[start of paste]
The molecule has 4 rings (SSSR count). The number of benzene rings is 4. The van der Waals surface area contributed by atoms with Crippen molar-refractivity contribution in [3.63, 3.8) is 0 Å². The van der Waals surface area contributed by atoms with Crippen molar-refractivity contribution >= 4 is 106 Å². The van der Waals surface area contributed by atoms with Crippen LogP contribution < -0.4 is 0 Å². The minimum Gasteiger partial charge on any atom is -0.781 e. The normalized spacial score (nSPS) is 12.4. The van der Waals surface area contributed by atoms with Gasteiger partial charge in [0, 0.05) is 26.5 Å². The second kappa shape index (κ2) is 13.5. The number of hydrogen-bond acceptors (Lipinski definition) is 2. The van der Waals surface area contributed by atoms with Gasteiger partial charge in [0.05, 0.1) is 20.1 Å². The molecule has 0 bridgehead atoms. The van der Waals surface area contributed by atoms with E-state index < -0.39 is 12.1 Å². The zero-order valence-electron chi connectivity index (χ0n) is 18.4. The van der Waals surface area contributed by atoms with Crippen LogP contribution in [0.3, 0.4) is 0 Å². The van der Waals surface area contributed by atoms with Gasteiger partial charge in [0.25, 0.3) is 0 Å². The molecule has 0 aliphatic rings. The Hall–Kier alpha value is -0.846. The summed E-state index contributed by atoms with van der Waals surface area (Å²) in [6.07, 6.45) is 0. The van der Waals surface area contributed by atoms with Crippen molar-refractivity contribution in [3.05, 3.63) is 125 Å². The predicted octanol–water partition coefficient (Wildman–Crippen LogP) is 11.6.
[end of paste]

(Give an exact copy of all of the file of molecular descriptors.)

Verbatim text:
The molecule has 4 rings (SSSR count). The number of benzene rings is 4. The van der Waals surface area contributed by atoms with Crippen molar-refractivity contribution in [3.63, 3.8) is 0 Å². The van der Waals surface area contributed by atoms with Crippen molar-refractivity contribution >= 4 is 106 Å². The van der Waals surface area contributed by atoms with Crippen LogP contribution < -0.4 is 0 Å². The minimum Gasteiger partial charge on any atom is -0.781 e. The normalized spacial score (nSPS) is 12.4. The van der Waals surface area contributed by atoms with Gasteiger partial charge in [0, 0.05) is 26.5 Å². The second kappa shape index (κ2) is 13.5. The number of hydrogen-bond acceptors (Lipinski definition) is 2. The van der Waals surface area contributed by atoms with Gasteiger partial charge in [0.05, 0.1) is 20.1 Å². The molecule has 0 bridgehead atoms. The van der Waals surface area contributed by atoms with E-state index < -0.39 is 12.1 Å². The zero-order valence-electron chi connectivity index (χ0n) is 18.4. The van der Waals surface area contributed by atoms with Crippen LogP contribution in [0.3, 0.4) is 0 Å². The van der Waals surface area contributed by atoms with Gasteiger partial charge in [0.25, 0.3) is 0 Å². The molecule has 0 aliphatic rings. The Hall–Kier alpha value is -0.846. The summed E-state index contributed by atoms with van der Waals surface area (Å²) in [6.07, 6.45) is 0. The van der Waals surface area contributed by atoms with Crippen molar-refractivity contribution in [3.05, 3.63) is 125 Å². The predicted octanol–water partition coefficient (Wildman–Crippen LogP) is 11.6.